“The investment plans they have had – for example, investing in new technology or extra machinery – are going on hold,” he says.
"All the things that the government is talking about – getting into robotics and into 3D modelling – all this digital innovation is not being done”Rudi Klein, SEC Group
No business can be blamed for prioritising survival, but such moves could be a hammer blow to some of the loftier aspirations we hear for the industry.
Prof Klein says: “All the things that the government is talking about – getting into robotics and into 3D modelling – all this digital innovation is not being done.”
Some firms appear to be taking more desperate measures to deal with falling demand.
Instances of contractors buying work by bidding with undeliverable prices in order to get new jobs in and cash flowing through the business are growing, Mr Davies says.
Two years ago, the price spread between bidders on a £10m job, for example, might have been around £400,000, Mr Davies says. That has widened and the difference between the highest and lowest bidder now could be as much as £2m, he claims.
Whether those who win work on breakeven – or even negative – margins can then win better-paying jobs in short order before any losses crystallise remains to be seen. It depends on timing the market, which is, as Mr Davies says, incredibly difficult and down to luck more than judgement.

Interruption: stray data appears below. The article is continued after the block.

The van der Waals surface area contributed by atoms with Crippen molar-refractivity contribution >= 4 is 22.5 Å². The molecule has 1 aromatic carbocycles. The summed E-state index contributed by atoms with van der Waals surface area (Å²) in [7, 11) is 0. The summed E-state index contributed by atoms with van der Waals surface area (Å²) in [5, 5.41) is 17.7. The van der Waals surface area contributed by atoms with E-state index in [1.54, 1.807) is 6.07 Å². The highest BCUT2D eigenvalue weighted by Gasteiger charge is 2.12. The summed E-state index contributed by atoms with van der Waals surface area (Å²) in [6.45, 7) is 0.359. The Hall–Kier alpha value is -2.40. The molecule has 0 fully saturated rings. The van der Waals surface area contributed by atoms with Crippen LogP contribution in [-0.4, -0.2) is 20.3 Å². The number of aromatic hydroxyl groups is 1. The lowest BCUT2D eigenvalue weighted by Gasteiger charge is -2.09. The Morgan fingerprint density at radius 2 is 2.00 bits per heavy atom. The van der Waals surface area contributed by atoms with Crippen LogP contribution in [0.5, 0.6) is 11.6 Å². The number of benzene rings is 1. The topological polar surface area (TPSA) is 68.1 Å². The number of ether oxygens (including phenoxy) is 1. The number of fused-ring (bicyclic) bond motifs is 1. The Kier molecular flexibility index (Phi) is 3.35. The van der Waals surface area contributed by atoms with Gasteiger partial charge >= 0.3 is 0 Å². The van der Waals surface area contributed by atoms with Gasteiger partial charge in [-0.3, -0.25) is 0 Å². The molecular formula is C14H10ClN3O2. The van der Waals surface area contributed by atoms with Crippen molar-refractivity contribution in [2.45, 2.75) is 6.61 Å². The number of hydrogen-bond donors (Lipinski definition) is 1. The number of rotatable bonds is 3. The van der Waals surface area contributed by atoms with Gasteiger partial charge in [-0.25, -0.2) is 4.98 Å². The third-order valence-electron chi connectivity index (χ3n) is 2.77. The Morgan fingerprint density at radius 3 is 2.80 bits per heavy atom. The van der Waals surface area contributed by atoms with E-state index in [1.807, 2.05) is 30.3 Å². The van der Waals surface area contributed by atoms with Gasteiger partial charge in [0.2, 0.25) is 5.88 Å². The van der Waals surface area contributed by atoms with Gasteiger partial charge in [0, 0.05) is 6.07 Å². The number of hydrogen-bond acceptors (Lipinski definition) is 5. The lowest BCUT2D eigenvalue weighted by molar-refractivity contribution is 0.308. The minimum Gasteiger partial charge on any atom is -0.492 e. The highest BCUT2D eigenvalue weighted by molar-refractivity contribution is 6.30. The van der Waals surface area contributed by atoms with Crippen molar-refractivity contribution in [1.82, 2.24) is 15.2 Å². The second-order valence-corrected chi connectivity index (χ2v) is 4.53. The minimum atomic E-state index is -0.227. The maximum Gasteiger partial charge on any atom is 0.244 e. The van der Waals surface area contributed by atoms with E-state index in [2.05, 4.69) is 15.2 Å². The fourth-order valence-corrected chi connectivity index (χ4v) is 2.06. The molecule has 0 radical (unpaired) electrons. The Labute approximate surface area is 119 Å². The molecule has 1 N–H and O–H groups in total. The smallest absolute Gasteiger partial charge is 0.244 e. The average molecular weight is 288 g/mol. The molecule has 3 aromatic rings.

Those who get it wrong could pay a huge price.
A turning point
The 2019 index appears to mark a turning point for specialist contractors, with margins and revenue dipping noticeably after several years of growth.
Such shifts are a fact of business life, however. As you will read in the individual coverage of the different specialists, many are well aware of what they are facing and are planning accordingly.
Challenges may abound, but opportunities are afoot as well.
We see evidence of specialists such as Careys, JRL and Keltbray diversifying into other markets.
Mr Harle says this is in part a response to client demand to package up chunks of work with one supplier. If this continues, then more specialists could see their power and influence with clients grow.
A shift towards offsite and modular construction and the rise of digital design could also herald opportunities for specialists to gain weight on projects.
For these innovations to yield benefits, specialists need to be brought in earlier to collaborate on design.
“We need early engagement with these specialists, and clients are willing to pay for that advice,” Mr Harle says.
The troubles presented at the moment will pass, and those who are pragmatic and trade sensibly stand to reap the benefits when the market turns again.